Move over Millennials, Generation Z represents the new kids in town, and they are more environmentally conscious than you! This new demographic is also forcing builders and developers to rethink designing for the future and adapt to create more thoughtful spaces that include sustainable, affordable materials. Gen Z is defined as people born between 1996 and 2010 and have become the largest generation to ever live, at somewhere between 60 million* to 90.55 million**.
Designers are learning more about the psychographics of this new demographic to ensure their visions are in-line with the Gen Z belief system and way of thinking. Design for residential and commercial projects must take their goals, aspirations and values into consideration.
Generation Z is now entering the rental market, but research shows that they are eager to buy their own homes. Unlike Millennials, Gen Z is willing to move to suburban areas in order to afford homeownership. Growing up with technology as part of everyday living, telecommuting is also becoming more of a norm – reducing the concerns regarding commuting to and from their place of work.
While energy efficient construction practices and green building isn’t new, Generation Z views eco-friendly features as must haves. A few of these features include:
- Inclusion of energy efficient appliances
- Foam insulation and geothermal heating
- Solar panels and/or exterior lighting
- Drought resistant and low maintenance landscaping
It is not as much about saving money, it is more reducing environmental impact and being a good steward of our natural resources.
Technology as a way of life
Smart home and building features that were once considered luxury are also now becoming more and more standard. Designing for the future means designing for buyers that are accustomed to managing everything from a device and to having information accessible 24/7. Features like smart thermostats and security systems allow residents to manage their homes from anywhere at any time. In addition to making things easy, it also creates an environment that operates more efficiently and allows the homeowner to customize to their own liking and lifestyle needs.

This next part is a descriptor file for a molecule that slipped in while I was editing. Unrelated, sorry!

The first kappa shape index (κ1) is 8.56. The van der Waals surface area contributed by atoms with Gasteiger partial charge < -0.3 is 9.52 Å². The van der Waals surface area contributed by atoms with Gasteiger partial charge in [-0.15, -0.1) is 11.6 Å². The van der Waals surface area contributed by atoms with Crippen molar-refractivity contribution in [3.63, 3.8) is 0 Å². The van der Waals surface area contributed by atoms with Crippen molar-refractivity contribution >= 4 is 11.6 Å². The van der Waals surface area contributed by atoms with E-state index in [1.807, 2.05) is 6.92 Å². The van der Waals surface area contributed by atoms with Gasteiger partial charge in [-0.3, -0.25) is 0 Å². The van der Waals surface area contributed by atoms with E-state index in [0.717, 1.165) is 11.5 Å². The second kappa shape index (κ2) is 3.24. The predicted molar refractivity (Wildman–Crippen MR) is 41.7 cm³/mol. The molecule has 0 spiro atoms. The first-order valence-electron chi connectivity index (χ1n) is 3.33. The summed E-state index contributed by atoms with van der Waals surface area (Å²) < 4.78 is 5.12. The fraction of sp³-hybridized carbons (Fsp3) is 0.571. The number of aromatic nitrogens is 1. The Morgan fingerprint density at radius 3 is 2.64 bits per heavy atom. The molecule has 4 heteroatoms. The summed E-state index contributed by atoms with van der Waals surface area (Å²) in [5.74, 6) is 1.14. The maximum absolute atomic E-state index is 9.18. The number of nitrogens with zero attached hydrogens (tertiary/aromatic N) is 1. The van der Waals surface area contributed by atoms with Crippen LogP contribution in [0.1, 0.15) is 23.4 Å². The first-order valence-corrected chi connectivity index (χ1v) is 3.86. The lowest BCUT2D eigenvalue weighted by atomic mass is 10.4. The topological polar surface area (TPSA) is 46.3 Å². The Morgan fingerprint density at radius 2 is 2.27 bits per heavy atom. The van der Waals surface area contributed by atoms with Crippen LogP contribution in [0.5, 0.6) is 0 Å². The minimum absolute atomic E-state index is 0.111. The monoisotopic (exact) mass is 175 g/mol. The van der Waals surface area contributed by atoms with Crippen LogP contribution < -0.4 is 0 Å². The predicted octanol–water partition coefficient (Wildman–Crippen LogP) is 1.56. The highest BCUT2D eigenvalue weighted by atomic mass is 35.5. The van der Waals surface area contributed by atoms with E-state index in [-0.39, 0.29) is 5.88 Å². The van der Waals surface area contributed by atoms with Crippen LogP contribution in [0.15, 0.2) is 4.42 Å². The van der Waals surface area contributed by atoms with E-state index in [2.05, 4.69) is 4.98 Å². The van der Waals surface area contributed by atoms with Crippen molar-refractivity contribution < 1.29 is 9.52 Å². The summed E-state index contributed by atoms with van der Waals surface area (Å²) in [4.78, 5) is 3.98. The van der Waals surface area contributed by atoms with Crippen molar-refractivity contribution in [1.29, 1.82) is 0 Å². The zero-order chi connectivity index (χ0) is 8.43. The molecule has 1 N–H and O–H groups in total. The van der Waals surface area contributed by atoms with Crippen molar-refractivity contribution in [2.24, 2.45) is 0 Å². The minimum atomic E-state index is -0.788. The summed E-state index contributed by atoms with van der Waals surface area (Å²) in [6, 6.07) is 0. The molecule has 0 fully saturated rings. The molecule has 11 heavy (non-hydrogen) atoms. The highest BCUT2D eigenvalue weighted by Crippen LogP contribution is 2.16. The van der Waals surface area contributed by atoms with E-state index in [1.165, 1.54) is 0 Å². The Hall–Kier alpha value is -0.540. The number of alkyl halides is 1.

Design features that matter
Open spaces for entertainment and outdoor living are more important than design features such as hardwood flooring. They are seeking common areas that offer flexibility for gathering with family and friends, as well as allocating space for working from home. With the likes of Post Mates, Door Dash and Uber Eats, Generation Z tends to order in more than cook, making the need for a large kitchen with double ovens and other bells and whistles, less important than a good working microwave. To relax and unwind, a private bedroom suite is highly desired as a place to retreat.
Home and work overlap
Designing for the future requires blurred lines between commercial and residential spaces. Just as homes must have designated areas for a home office, office spaces require communal areas for co-workers to connect. Employee lounges and cafes with wireless workstations and open office plans encourage collaboration and connection.
Whether it is a design for home or work, real estate developers and builders, need to better understand Generation Z. They represent 40 percent of the population and as they enter the workforce and begin renting and buying their own homes, that converts into a significant market impact. Specific design trends will come and go, but we can expect the lifestyle preferences, habits and views of Gen Z will drive changes in the real estate industry for years to come.
Landmark Title specializes in both residential and commercial title and escrow services. Visit ltaz.com to learn more.
*Per data researcher VisionCritical
* Per Statista